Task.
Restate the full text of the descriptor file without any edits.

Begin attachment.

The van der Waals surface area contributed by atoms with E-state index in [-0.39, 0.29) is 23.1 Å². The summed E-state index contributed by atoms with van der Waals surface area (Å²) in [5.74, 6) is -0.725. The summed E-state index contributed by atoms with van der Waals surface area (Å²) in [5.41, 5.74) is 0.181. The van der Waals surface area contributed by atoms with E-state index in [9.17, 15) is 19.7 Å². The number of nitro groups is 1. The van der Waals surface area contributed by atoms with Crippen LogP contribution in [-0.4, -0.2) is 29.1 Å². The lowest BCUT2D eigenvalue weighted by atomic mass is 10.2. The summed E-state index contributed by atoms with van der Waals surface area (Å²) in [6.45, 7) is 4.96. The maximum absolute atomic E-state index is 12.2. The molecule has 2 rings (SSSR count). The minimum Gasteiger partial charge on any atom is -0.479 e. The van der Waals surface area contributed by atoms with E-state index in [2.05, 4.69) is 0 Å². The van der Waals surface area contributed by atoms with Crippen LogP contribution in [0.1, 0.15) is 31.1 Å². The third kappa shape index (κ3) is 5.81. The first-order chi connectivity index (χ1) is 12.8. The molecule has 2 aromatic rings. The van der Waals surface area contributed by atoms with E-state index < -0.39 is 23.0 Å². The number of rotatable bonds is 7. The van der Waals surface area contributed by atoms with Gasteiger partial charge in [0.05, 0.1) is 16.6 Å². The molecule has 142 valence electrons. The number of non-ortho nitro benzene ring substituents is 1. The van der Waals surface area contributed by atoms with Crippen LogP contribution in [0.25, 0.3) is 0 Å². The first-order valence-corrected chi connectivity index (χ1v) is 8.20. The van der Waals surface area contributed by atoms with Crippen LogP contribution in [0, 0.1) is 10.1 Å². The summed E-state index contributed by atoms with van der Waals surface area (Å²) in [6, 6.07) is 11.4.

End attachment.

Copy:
The van der Waals surface area contributed by atoms with E-state index in [-0.39, 0.29) is 23.1 Å². The summed E-state index contributed by atoms with van der Waals surface area (Å²) in [5.74, 6) is -0.725. The summed E-state index contributed by atoms with van der Waals surface area (Å²) in [5.41, 5.74) is 0.181. The van der Waals surface area contributed by atoms with E-state index in [9.17, 15) is 19.7 Å². The number of nitro groups is 1. The van der Waals surface area contributed by atoms with Crippen LogP contribution in [-0.4, -0.2) is 29.1 Å². The lowest BCUT2D eigenvalue weighted by atomic mass is 10.2. The summed E-state index contributed by atoms with van der Waals surface area (Å²) in [6.45, 7) is 4.96. The maximum absolute atomic E-state index is 12.2. The molecule has 2 rings (SSSR count). The minimum Gasteiger partial charge on any atom is -0.479 e. The van der Waals surface area contributed by atoms with E-state index in [2.05, 4.69) is 0 Å². The van der Waals surface area contributed by atoms with Crippen LogP contribution in [0.1, 0.15) is 31.1 Å². The third kappa shape index (κ3) is 5.81. The first-order chi connectivity index (χ1) is 12.8. The molecule has 2 aromatic rings. The van der Waals surface area contributed by atoms with E-state index < -0.39 is 23.0 Å². The number of rotatable bonds is 7. The van der Waals surface area contributed by atoms with Gasteiger partial charge in [0.05, 0.1) is 16.6 Å². The molecule has 142 valence electrons. The number of non-ortho nitro benzene ring substituents is 1. The van der Waals surface area contributed by atoms with Crippen LogP contribution in [0.25, 0.3) is 0 Å². The first-order valence-corrected chi connectivity index (χ1v) is 8.20. The van der Waals surface area contributed by atoms with Crippen LogP contribution in [0, 0.1) is 10.1 Å². The summed E-state index contributed by atoms with van der Waals surface area (Å²) in [6, 6.07) is 11.4.